More white-collar crimes being handled in state courts

On Behalf of | Jun 18, 2013 | White Collar Crimes

Many white collar crimes involve very complex investigations by various law enforcement agencies. Many of these investigations are carried out by federal law enforcement officers, because local police departments do not have the resources necessary to spend on these crimes.

Individuals accused of white collar crimes would then find themselves in federal court, facing significant penalties if convicted. While these investigations still are quite detailed, many of the cases are now being heard in Minnesota state courts. This has raised new challenges for defendants needing to defend themselves against these charges.


One of the biggest challenges facing these individuals is the lack of assets available to begin preparing a defense. Because many of these cases involve financial matters, those charged with the crimes will often have their assets frozen, pending the resolution of the trial. This can make it extremely difficult for a defendant to perform any investigations that may be necessary to help clear his or her name.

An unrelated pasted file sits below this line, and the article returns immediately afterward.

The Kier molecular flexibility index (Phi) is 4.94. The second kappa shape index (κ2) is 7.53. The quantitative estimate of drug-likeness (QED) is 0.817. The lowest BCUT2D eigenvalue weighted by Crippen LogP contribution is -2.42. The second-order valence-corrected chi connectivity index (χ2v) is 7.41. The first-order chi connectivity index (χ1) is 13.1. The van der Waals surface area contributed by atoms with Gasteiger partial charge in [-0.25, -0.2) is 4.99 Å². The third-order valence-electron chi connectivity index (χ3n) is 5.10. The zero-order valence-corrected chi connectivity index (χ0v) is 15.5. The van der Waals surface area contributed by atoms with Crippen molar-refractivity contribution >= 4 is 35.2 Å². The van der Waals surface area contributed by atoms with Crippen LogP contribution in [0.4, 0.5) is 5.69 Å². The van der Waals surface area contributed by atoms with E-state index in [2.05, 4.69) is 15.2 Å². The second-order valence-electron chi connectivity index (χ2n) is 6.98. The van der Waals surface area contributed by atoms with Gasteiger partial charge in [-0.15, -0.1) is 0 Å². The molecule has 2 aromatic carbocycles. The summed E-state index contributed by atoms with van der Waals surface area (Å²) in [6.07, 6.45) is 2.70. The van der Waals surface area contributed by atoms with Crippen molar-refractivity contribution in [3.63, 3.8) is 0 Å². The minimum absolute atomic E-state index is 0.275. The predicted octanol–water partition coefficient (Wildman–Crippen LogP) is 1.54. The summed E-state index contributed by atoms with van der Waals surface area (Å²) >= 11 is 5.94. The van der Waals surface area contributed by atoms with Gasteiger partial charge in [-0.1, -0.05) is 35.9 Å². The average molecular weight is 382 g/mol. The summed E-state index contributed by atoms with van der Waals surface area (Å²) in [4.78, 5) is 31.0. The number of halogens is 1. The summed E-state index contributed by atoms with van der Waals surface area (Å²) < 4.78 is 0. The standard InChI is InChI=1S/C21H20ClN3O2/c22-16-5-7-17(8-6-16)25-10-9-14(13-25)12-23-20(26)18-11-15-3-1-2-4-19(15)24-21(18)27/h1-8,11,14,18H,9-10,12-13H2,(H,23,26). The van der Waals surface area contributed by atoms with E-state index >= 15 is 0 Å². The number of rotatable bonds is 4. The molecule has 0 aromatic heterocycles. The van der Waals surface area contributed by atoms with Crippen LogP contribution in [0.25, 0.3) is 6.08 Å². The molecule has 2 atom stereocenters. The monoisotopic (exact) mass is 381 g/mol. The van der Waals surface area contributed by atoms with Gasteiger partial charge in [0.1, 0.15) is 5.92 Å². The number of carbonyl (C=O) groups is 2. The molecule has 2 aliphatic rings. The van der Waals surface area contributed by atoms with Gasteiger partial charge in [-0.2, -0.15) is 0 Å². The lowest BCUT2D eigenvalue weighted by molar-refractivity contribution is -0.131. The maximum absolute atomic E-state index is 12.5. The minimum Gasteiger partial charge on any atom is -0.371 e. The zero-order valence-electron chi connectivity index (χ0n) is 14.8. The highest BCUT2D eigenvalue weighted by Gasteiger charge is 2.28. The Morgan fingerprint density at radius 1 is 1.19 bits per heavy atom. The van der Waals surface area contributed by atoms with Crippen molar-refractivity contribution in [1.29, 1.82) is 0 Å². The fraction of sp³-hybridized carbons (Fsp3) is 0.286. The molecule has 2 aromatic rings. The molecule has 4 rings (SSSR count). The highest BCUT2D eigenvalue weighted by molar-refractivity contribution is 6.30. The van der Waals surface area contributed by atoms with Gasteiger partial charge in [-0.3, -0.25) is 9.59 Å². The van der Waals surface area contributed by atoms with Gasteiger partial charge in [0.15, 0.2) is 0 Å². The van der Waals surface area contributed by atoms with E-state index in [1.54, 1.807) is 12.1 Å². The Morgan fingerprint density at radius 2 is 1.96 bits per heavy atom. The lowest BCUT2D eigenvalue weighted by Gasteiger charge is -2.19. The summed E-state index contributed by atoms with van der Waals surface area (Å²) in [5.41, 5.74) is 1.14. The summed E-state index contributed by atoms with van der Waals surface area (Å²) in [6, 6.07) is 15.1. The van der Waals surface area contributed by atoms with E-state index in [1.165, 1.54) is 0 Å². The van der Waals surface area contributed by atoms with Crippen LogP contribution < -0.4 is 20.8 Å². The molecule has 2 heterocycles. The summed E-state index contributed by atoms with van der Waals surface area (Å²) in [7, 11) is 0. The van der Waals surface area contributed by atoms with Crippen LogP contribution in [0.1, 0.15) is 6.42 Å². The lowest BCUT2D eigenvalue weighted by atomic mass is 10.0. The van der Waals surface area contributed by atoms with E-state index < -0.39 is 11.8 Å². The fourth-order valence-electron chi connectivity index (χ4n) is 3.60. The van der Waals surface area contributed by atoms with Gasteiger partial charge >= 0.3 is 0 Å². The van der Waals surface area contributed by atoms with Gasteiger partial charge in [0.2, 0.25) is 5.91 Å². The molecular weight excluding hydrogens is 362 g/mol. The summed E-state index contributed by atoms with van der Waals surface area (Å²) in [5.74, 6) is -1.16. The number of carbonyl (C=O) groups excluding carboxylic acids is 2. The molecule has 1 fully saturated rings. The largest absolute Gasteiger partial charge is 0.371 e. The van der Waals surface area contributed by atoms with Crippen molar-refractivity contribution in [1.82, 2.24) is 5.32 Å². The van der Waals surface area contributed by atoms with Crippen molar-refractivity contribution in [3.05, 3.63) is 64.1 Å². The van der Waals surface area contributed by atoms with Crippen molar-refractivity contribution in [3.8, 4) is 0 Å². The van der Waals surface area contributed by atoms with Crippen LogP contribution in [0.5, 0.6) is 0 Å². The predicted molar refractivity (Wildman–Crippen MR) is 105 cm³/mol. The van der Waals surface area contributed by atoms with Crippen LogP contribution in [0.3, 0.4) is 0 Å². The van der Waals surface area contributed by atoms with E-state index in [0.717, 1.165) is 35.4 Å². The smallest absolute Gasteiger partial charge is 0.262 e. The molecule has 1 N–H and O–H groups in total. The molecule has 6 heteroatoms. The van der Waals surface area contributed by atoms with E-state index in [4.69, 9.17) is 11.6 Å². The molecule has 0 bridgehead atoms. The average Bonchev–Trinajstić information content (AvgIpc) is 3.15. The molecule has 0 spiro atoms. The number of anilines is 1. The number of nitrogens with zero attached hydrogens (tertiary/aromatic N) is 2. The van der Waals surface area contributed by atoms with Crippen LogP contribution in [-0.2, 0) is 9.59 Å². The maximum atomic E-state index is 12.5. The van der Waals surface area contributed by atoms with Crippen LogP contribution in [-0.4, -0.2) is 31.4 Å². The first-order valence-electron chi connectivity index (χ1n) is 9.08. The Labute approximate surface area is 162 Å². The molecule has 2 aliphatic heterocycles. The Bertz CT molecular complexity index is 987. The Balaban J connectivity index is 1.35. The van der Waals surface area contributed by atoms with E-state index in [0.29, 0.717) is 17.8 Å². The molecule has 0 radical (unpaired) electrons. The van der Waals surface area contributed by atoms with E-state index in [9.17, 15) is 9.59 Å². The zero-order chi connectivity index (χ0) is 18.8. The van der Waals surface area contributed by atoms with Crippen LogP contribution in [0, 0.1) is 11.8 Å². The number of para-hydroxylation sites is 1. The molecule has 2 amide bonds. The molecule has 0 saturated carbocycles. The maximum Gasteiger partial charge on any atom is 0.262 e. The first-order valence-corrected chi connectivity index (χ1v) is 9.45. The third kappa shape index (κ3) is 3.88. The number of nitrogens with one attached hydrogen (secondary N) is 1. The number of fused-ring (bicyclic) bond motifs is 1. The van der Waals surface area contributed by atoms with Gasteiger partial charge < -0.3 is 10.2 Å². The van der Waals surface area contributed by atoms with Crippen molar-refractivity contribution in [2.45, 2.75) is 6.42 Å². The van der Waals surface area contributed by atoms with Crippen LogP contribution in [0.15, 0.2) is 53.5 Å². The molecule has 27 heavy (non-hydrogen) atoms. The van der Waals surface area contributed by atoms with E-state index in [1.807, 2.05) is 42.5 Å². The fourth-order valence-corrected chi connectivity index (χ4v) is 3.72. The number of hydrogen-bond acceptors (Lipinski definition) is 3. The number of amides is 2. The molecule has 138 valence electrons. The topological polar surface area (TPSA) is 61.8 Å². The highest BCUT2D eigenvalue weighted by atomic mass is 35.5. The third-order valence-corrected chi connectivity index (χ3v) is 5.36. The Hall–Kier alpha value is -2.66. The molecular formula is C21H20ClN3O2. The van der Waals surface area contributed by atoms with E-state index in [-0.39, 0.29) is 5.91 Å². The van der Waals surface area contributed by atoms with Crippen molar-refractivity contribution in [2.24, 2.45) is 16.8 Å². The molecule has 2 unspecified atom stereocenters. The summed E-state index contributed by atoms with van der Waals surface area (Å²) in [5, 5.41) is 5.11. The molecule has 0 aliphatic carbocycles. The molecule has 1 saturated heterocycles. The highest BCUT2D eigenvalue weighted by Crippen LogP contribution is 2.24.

These cases often involve a huge paper trial which will need to be examined before trial. This careful review can take a long time to complete, and the public defenders handling these cases do not have the time to examine all of these documents.

Both Hennepin and Ramsey County have prosecutors that focus specifically on white-collar crimes. Ramsey County is even trying to obtain the funding for more attorneys to deal with these crimes. Both offices are able to rely upon experts from various federal law enforcement agencies that frequently deal with these types of issues.

Those accused of white-collar crimes may wish to contact an experienced criminal defense attorney about preparing a strong defense to the charges. An attorney can help these individuals understand the penalties that they may be facing, and help them make a decision on what is best for their situation.

Source: Star Tribune, “Boom of white-collar prosecutions spilling from federal to district courts,” Chao Xiong, June 18, 2013.